“I think the links at the bottom of stories on AdelaideAZ are crucial to how this website works, because they connect vertical and horizontal threads of Adelaide and SA culture in the context of past, present and future,” says Mike.

“If you’re curious, like I am, and you like to explore, then you get rewarded by following those links.”


Young aviator Charles James Melrose, from a wealthy SA pastoral family, was called “the next (Charles) Lindbergh”. His fame, as a handsome heart throb, rivalled Errol Flynn’s. Melrose set world flying records over three years before dying in a crash at 22. The SA parliament were suspended in respect at his death and 100,000 mourners attended his state funeral procession in Melbourne. Image courtesy State Library of South Australia.

The text explores how a small city is often mistakenly perceived as a backwater, while shining a light on extraordinary content patterns running through a tapestry of 125 A-to-Z categories.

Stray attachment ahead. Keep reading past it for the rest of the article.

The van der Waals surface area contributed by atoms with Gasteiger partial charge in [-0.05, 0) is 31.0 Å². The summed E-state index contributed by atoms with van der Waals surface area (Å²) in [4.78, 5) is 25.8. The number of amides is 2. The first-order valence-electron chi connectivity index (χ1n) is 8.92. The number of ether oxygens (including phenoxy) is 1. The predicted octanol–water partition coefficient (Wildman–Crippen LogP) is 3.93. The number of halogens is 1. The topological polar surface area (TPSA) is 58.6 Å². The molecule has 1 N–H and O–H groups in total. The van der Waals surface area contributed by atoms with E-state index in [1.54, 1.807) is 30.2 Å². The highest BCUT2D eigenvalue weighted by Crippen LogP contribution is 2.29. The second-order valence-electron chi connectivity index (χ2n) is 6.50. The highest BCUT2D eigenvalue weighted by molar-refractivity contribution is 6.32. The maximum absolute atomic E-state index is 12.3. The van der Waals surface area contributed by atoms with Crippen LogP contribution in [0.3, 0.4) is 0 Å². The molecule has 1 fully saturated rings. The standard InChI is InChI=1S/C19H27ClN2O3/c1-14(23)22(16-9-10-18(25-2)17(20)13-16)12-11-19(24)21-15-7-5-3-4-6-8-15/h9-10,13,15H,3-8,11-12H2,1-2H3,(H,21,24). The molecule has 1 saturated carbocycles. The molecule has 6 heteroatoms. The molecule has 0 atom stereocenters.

These include Outback, Regions, Sport, Education, Environment, Childhood, Television, Theatre, the wide-ranging Oddities section – and the space to include more, as Mike sees fit.

A fan of history, Mike is familiar with many of these stories through working for more than 40 years in local journalism, having risen from his cadetship at the Port Pirie Recorder to be assistant editor at Messenger newspapers.

He especially came to relish collating vignettes and anecdotes about Adelaide’s weird and wonderful, through writing several popular nom-de-plume columns as Ray Light, Aloysius O’Mahoney for The City Messenger and Bill King for The Sunday Mail.